This is so fraught with potential employment peril that it's hard to know where to begin. So if someone loses their job, they will now be at a $4k disadvantage getting a new one compared to someone who's been unemployed for a long period of time? This seems aimed at encouraging and even rewarding companies with revolving door employment practices. It also might have the interesting side effect of actually discouraging unemployed people from getting jobs quickly, since they might think that if they wait 6 months (or whatever time period "long term" means) they can land a better job because of the tax credit.

Fraught with peril! Danger Danger. Don't muck with businesses hiring choices. It's a bad idea.


Quote:
- Cutting payroll taxes in half for 160 million workers next year: The President’s plan will expand the payroll tax cut passed last year to cut workers payroll taxes in half in 2012 – providing a $1,500 tax cut to the typical American family, without negatively impacting the Social Security Trust Fund.


Is this in addition to the other payroll cuts and the tax credits? I'm also curious how this doesn't negatively impact the Social Security fund. Is this some kind of magical unicorn riding new math? I just find it hard to trust someone who claims that we can reduce the amount of money going into a fund without negatively impacting the fund. Um... Seems like he's doing the typical liberal trick of redefining "negative impact".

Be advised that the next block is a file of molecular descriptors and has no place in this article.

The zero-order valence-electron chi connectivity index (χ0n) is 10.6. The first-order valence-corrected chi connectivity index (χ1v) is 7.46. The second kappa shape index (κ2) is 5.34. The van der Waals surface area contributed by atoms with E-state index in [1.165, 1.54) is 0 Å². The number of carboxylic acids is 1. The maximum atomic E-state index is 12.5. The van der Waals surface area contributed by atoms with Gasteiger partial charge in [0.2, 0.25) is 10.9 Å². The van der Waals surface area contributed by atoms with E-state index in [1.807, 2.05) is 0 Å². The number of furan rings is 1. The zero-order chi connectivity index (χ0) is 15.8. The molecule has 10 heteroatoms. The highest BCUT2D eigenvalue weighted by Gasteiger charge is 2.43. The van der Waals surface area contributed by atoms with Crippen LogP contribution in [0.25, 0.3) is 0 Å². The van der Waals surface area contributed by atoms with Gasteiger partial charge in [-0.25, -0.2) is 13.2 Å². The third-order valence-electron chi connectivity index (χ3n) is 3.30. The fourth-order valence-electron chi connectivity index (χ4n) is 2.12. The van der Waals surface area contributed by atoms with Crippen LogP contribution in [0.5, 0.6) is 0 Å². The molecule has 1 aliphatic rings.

He's buying votes with this bill. Nothing more.
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#33 Sep 09 2011 at 2:39 PM Rating: Excellent
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If that was your attempt to show all sorts of Democratic favoritism, you did an exceptionally shitty job.

By the way, it's 98% of ALL businesses. Without the formatting in the original, it looks more confusing.

Quote:
Cutting the payroll tax in half for 98 percent of businesses:
The President's plan will cut in half the taxes paid by businesses on their first $5 million in payroll, targeting the benefit to the 98 percent of firms that have payroll below this threshold.


Edited, Sep 9th 2011 3:45pm by Jophiel
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#34 Sep 09 2011 at 2:40 PM Rating: Decent
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Jophiel wrote:
Requiring the necessary cuts or taxes to fund a proposal is the very definition of PAYGO.


Which is what he's not doing. Unless you're using an incredibly loose definition of "requiring the necessary cuts". The principle behind paygo is that you must have equal offsetting cuts or taxes in the same piece of legislation in which you create new spending. Saying "we'll just have the super committee come up with an equal amount of cuts later" is a far far cry from that.
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#35 Sep 09 2011 at 2:41 PM Rating: Excellent
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Jophiel wrote:
If that was your attempt to show all sorts of Democratic favoritism, you did an exceptionally shitty job.